DISLOCATED: Elders take on liquor stores
Glendora Burnside has been tending the window at the Ole Red Barn liquor store for a decade. There are few jobs in this remote area 45 miles west of Gallup along Interstate 40. Like the other women who work here, Burnside is a single mom. So she figures this job is better than no job.
Alcohol and drugs became a poisonous salve for some relocatees who were overwhelmed by the stress of moving, paying bills and joblessness. Residents say the preponderance of liquor stores in the area -- and the lack of other businesses -- has been a curse on the New Lands.
Elders tell stories of their own adult children beating them, of being afraid to leave their houses for fear of being robbed, of being raped. They recount stories of friends being beaten, dumped and left for dead. They tell of relatives who’ve frozen to death while passed out drunk in a culvert under the highway and scores of loved ones taken by drunk drivers.
In January 2014, tension over alcohol and drugs in the New Lands came to a head. Gary McDonald, the owner of three area liquor stores was arrested for the second time on drug and weapons charges. Even though they feared retribution, a group of senior citizens has mobilized a campaign to close the liquor stores and take back their community.
Glendora Burnside, 12 year employee of Red Barn Trading Post, keeps a log book of every customer who makes a purchase. The log book consists of names, identification information and any details of the individual Burnside feels should be noted.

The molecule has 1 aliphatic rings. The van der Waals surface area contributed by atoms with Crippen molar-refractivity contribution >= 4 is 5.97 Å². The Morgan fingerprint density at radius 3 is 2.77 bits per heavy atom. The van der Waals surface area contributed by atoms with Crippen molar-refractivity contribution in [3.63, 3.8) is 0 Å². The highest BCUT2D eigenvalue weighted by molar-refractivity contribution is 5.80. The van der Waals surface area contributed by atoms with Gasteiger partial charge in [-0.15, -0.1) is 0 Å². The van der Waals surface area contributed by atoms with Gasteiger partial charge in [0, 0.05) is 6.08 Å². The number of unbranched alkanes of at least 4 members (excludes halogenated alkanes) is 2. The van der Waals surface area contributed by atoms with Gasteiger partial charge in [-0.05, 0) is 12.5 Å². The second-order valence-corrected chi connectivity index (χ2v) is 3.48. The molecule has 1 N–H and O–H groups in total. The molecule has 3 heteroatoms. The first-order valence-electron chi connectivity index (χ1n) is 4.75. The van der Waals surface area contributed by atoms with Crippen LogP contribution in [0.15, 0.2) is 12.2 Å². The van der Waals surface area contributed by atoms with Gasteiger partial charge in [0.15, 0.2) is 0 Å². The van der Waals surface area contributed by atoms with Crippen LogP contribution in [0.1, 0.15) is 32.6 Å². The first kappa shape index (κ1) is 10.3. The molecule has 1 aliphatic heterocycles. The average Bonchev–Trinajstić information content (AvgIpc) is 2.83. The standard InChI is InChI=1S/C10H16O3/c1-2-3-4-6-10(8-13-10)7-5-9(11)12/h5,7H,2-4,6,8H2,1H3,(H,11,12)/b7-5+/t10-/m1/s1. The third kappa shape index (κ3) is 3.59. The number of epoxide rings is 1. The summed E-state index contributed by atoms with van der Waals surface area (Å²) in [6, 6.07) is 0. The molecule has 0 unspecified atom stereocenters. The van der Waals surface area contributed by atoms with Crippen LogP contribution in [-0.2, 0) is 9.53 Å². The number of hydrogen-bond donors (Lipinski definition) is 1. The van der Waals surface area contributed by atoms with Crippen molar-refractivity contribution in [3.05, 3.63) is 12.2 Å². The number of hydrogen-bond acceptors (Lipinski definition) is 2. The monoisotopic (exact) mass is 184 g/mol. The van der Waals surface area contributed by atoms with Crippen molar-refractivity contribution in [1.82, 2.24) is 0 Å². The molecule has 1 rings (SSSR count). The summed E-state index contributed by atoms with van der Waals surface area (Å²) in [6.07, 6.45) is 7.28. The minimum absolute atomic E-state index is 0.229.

In the 1980s, families reluctantly began moving to the New Lands. Parents told themselves that their children would benefit from living in this new place, because they had been promised jobs. But economic development never arrived. A planned factory did not open. A grocery store burned to the ground and was replaced by a liquor store.
Betty Manybeads says she would not have moved to the New Lands if she had known alcohol would be sold here. She says drug and alcohol abuse has devastated the community.
The nearest grocery store is a 100-mile roundtrip drive. Residents say they live in fear because of the lack of police protection. When people call for help, police officers respond hours later, if at all. In Sanders, Ariz., men and women gather all day, every day, to drink alcohol behind a boarded-up food stand in the center of town. There are four liquor stores in the New Lands but no grocery stores.
Marjorie Brown stopped drinking 17 years ago. She says she is praying that her relatives will stop abusing alcohol too. Alcohol and drugs became a poisonous salve for some relocatees who were overwhelmed by the stress of moving, paying bills and joblessness. Residents say the preponderance of liquor stores in the area — and the lack of other businesses — has been a curse on the New Lands.